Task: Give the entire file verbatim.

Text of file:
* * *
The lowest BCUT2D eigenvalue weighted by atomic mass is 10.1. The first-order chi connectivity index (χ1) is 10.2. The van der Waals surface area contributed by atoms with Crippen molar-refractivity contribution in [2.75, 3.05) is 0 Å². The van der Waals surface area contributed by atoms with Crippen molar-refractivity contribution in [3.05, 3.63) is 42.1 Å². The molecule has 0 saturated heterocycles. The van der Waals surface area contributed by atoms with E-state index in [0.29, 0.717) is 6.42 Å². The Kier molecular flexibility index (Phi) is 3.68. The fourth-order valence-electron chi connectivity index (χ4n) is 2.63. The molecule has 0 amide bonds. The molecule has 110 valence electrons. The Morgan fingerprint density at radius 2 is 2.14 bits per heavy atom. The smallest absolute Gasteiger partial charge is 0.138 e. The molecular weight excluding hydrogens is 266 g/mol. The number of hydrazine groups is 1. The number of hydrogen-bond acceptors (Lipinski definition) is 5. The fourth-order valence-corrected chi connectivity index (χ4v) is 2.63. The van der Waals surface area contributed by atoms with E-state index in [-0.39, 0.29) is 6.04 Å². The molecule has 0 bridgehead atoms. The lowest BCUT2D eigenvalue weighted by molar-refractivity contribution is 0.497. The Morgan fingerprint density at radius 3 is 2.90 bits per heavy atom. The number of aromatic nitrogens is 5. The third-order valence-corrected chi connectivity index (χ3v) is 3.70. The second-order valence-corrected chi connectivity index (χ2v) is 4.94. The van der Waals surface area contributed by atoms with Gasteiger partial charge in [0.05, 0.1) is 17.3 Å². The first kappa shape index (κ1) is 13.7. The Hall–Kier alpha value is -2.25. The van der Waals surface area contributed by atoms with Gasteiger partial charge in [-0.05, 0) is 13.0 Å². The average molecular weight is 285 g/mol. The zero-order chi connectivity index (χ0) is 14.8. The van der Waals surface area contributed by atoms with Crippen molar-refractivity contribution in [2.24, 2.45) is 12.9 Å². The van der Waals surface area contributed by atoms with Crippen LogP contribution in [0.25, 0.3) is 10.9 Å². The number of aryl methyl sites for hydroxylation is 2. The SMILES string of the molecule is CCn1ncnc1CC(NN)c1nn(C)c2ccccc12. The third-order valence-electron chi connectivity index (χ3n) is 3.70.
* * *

The lowest BCUT2D eigenvalue weighted by atomic mass is 10.1. The first-order chi connectivity index (χ1) is 10.2. The van der Waals surface area contributed by atoms with Crippen molar-refractivity contribution in [2.75, 3.05) is 0 Å². The van der Waals surface area contributed by atoms with Crippen molar-refractivity contribution in [3.05, 3.63) is 42.1 Å². The molecule has 0 saturated heterocycles. The van der Waals surface area contributed by atoms with E-state index in [0.29, 0.717) is 6.42 Å². The Kier molecular flexibility index (Phi) is 3.68. The fourth-order valence-electron chi connectivity index (χ4n) is 2.63. The molecule has 0 amide bonds. The molecule has 110 valence electrons. The Morgan fingerprint density at radius 2 is 2.14 bits per heavy atom. The smallest absolute Gasteiger partial charge is 0.138 e. The molecular weight excluding hydrogens is 266 g/mol. The number of hydrazine groups is 1. The number of hydrogen-bond acceptors (Lipinski definition) is 5. The fourth-order valence-corrected chi connectivity index (χ4v) is 2.63. The van der Waals surface area contributed by atoms with E-state index in [-0.39, 0.29) is 6.04 Å². The molecule has 0 bridgehead atoms. The lowest BCUT2D eigenvalue weighted by molar-refractivity contribution is 0.497. The Morgan fingerprint density at radius 3 is 2.90 bits per heavy atom. The number of aromatic nitrogens is 5. The third-order valence-corrected chi connectivity index (χ3v) is 3.70. The second-order valence-corrected chi connectivity index (χ2v) is 4.94. The van der Waals surface area contributed by atoms with Gasteiger partial charge in [0.05, 0.1) is 17.3 Å². The first kappa shape index (κ1) is 13.7. The Hall–Kier alpha value is -2.25. The van der Waals surface area contributed by atoms with Gasteiger partial charge in [-0.05, 0) is 13.0 Å². The average molecular weight is 285 g/mol. The zero-order chi connectivity index (χ0) is 14.8. The van der Waals surface area contributed by atoms with Crippen molar-refractivity contribution in [2.24, 2.45) is 12.9 Å². The van der Waals surface area contributed by atoms with Crippen LogP contribution in [0.25, 0.3) is 10.9 Å². The number of aryl methyl sites for hydroxylation is 2. The SMILES string of the molecule is CCn1ncnc1CC(NN)c1nn(C)c2ccccc12. The third-order valence-electron chi connectivity index (χ3n) is 3.70.